The Women's Journal

Hear Well Again

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By Barbara J. Madden, Au.D.
Director/Doctor of Audiology

How does the ear work?

Hearing noises around us and understanding the subtle sounds of human speech are things we often take for granted.  In reality, the auditory system–our mechanism for hearing–is extremely complex, involving many intricate components, not simply the outer ear, which is the only visible part.

The outer ear (pinna) acts like a funnel, directing sounds into the ear canal and toward the eardrum (tympanic membrane).  Speech and environmental sounds displace the tympanic membrane, causing the ossicles (small bones of the middle ear) to vibrate.  This in turn, transmits the acoustic signal into the fluid-filled cochlea, which is the nerve center of hearing.  Once the nerve cells of the inner ear have been stimulated, electrical signals pass up the cochlear nerve on their way to an amazing network of nerve fibers and through auditory pathways eventually leading to the cerebral cortex in the temporal lobes of the brain.

The auditory system is a finely tuned organ, which is able to sense very soft sounds and discern slight differences in speech so that we can discriminate between consonants and vowels, regional dialects and foreign languages.  It is only when things go wrong that we realize how much we depend on the sense of hearing and how negatively quality of life can be affected.

What causes loss of hearing?  And what are the signs?

Hearing loss can be attributed to many things.  Some hearing losses are conductive, and are caused by a blockage in the ear, such as excessive earwax or swimmers’ ear; this type of hearing loss is usually correctible and can be managed by a physician.  Other hearing losses are sensorineural, which are generally permanent and may result from frequent noise exposure, ear disease, heredity and aging.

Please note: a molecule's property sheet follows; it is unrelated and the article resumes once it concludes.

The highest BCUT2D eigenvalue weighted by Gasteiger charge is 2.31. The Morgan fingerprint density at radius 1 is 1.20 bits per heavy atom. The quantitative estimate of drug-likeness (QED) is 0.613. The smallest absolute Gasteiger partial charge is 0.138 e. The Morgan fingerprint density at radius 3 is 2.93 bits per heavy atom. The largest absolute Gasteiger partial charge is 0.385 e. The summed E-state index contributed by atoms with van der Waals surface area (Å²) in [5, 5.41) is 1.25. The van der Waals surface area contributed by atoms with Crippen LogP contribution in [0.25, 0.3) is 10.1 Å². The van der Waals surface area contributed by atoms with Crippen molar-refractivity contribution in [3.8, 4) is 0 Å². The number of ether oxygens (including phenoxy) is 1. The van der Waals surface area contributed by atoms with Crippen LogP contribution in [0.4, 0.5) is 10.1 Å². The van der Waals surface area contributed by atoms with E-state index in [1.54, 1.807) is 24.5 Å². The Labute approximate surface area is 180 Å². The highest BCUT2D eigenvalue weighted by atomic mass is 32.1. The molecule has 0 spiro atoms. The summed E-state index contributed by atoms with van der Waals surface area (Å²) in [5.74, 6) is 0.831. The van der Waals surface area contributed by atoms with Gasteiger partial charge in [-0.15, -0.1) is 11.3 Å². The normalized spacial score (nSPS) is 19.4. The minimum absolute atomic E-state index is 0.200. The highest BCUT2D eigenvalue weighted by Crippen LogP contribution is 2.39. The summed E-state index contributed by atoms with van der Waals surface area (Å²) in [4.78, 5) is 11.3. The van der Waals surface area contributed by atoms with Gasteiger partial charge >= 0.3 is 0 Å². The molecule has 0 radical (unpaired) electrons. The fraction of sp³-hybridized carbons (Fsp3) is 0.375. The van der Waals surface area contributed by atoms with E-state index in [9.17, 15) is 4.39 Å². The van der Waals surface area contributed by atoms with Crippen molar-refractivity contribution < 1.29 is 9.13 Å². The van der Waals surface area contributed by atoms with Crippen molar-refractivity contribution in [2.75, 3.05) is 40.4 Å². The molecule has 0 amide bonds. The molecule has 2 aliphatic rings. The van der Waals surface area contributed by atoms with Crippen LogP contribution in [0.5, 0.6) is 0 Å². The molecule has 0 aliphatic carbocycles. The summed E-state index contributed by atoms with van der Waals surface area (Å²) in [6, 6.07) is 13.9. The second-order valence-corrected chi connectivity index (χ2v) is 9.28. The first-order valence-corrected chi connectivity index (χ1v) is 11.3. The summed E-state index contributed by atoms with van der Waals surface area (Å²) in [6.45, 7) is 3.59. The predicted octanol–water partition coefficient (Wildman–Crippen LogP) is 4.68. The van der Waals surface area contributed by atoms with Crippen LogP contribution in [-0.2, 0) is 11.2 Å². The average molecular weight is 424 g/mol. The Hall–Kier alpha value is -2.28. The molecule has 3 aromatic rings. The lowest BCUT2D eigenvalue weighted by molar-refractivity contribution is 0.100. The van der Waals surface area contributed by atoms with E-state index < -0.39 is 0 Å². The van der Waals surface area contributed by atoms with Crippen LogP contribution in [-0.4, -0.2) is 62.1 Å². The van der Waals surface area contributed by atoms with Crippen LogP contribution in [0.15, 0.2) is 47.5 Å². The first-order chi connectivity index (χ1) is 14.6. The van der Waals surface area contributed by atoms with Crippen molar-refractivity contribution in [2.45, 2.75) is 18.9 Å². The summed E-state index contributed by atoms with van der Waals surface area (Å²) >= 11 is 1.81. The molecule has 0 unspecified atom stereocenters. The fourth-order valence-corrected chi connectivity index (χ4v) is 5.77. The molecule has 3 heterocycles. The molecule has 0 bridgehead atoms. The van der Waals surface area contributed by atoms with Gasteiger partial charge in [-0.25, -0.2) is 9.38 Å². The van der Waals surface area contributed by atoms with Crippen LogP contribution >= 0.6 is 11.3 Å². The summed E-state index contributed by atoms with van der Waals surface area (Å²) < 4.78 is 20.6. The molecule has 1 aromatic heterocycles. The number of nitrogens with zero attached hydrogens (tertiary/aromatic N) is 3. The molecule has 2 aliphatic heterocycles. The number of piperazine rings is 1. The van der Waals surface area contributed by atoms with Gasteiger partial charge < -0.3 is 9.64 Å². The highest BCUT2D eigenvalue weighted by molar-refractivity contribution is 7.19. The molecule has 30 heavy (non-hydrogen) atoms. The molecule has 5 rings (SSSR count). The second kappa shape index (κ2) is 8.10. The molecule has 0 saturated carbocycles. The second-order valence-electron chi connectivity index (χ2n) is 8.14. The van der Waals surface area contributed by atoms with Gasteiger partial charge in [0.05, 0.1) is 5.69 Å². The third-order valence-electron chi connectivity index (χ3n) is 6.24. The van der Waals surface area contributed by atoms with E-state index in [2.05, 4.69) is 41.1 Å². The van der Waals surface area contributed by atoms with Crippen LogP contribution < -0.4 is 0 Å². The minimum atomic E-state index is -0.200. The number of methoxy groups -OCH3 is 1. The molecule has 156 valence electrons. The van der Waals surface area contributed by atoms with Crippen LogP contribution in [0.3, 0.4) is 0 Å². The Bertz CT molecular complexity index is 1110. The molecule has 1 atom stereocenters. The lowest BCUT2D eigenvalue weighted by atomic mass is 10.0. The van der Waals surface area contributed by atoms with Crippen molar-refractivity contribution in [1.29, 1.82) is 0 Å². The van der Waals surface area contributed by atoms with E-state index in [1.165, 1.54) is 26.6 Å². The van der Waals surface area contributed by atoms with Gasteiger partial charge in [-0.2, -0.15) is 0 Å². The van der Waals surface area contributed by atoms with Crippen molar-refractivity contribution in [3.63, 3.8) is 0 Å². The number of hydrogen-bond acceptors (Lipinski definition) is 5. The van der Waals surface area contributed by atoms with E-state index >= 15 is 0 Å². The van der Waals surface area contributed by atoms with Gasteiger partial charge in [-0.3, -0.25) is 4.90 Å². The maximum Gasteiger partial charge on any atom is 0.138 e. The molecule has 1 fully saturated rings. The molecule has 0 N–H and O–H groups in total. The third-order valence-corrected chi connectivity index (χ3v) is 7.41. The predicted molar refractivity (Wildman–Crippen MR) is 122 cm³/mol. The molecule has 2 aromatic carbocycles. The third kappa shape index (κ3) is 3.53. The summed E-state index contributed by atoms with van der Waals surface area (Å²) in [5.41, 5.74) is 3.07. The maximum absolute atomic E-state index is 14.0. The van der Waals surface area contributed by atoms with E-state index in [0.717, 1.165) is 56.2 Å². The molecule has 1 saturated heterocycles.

For most people, hearing changes very gradually, so when conversation becomes muffled and soft sounds in the environment disappear, life becomes frustrating and often a struggle.  Most commonly reported listening challenges include conversing in noisy restaurants, avoiding social situations, unclear phone calls, not hearing birds chirp and being told that the TV volume is ‘too loud’!

Hearing loss affects speech understanding

Because vowel sounds are low pitched, and consonants are high pitched, hearing loss in one or more frequency ranges can make if difficult to hear and understand what people are saying.  An audiogram is a graphic display of your ability to perceive different frequencies (pitches) at soft intensity levels (decibels).  This test provides the best representation of your ability to hear in each ear.  An audiologist is a healthcare professional, uniquely qualified to provide hearing testing and appropriate hearing solutions as needed

Following a thorough evaluation, an audiologist will review the type and degree of hearing loss, discuss eligibility for amplification, determine your specific listening needs and what technologies can best meet those needs and explore the many hearing instrument options and styles that are available.  As well, an audiologist will provide an individualized demonstration of the latest digital hearing aid technology so you can experience an immediate improvement in hearing ability.

Hearing aids can improve the quality of your life

Our goal at Riddle Hospital is to provide a comprehensive and superior patient care experience in a safe and welcoming environment.  We understand the social, emotional and psychological concerns that accompany hearing loss.  Together, we will discuss how combining lifestyle needs and advanced technology can positively result in better hearing. The process should be comfortable, safe and leave you feeling well-informed with a plan that meets your individual needs and goals.

For more information or to schedule an evaluation or treatment, contact the Audiology Department at Riddle Hospital.

Barbara J. Madden, Au.D.

Doctor of Audiology/Director

Catherine M. Marino, Au.D.

Doctor of Audiology

Denise E. Stewart, M.S.

Clinical Audiologist

Lisa C. Mackenzie, M.S.

Clinical Audiologist


Audiology &

Hearing Aid Center

1118 West Baltimore Pike

Suite 207

Media, PA 19063

(484) 227-3200-phone

(484) 227-3265-fax